Yesterday I had a report on my visit to Highland Park in June. Today I have a review of a Highland Park whisky of a kind you won’t hear too much about on a tour at Highland Park: one from an ex-bourbon cask. At the distillery they are very focused on official Highland Park’s sherry-based identity, though they will concede when asked that bourbon cask Highland Park is used to make some of their special editions. It’s a pity that they don’t embrace those casks and that profile more fully as, in my (unoriginal) opinion, bourbon cask Highland Parks can be one of the great and unusual pleasures of the world of single malt Scotch whisky. It is where you get to experience peat most fully in Highland Park, and it’s quite a unique flavour of peat, derived as it is from local heather, and quite different from the phenol-soaked variants of Islay or Jura or even the smoke of Springbank or some distilleries in the highlands. I’ve had some very good ones and I’m happy to say that this one is not a disappointment.
Highland Park 10, 2001 (57.7%; Gordon & MacPhail; bourbon barrel #2998; from my own bottle)
Nose: Wood smoke, pepper, cereals, a big hit of lime. Then there’s malted milk edging into milk chocolate.and some toasted oak. With longer airing there’s more lime and some chalk. With water there’s quite a bit of citronella and some moth balls.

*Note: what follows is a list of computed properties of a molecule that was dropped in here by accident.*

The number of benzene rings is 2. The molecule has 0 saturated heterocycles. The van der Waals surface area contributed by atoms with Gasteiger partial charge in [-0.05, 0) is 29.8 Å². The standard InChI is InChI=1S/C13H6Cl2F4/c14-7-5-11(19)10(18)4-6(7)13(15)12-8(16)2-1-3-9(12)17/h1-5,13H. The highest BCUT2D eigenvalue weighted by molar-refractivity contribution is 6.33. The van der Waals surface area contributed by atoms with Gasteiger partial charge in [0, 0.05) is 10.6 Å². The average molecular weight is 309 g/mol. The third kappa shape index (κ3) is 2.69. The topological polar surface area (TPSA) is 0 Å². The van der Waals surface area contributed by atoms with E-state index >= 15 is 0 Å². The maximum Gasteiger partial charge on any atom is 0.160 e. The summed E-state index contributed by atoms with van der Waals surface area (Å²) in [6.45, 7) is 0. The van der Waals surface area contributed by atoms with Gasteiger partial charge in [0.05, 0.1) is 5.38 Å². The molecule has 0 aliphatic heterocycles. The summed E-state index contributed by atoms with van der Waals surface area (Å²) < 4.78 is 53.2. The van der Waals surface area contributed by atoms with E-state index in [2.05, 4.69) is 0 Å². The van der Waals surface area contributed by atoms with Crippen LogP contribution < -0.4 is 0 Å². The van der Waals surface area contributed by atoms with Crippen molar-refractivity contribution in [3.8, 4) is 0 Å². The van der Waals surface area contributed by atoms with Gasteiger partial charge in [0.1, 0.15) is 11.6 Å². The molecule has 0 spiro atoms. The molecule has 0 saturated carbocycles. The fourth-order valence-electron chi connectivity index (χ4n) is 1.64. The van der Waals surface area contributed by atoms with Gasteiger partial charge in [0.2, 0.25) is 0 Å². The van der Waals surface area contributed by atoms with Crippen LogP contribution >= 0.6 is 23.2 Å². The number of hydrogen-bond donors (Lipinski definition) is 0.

Palate: Smokier on the palate with a lot of ash, and also a bit sweeter; the lime is still here as is the pepper (a lot of it) and the malt. The oak pops up as I swallow. Very drinkable at full strength but the bottle has been open a while and is now below the halfway mark. A few drops of water integrate it all and the smoke is now of a rounder, charred variety, and, unlike on the nose, there’s less acid.
Finish: Long. The smoke lingers for a while and the oak emerges again to have the last word. As on the palate with water.
Comment: Yet another bourbon cask Highland Park that shows off a lot more smoke and pepper than the profile of the official releases. Very nice stuff. This bottle is, of course, long gone, but it’s yet more evidence that bourbon cask Highland Parks are a very safe buy, if you should happen to come across others.
Rating: 87 points.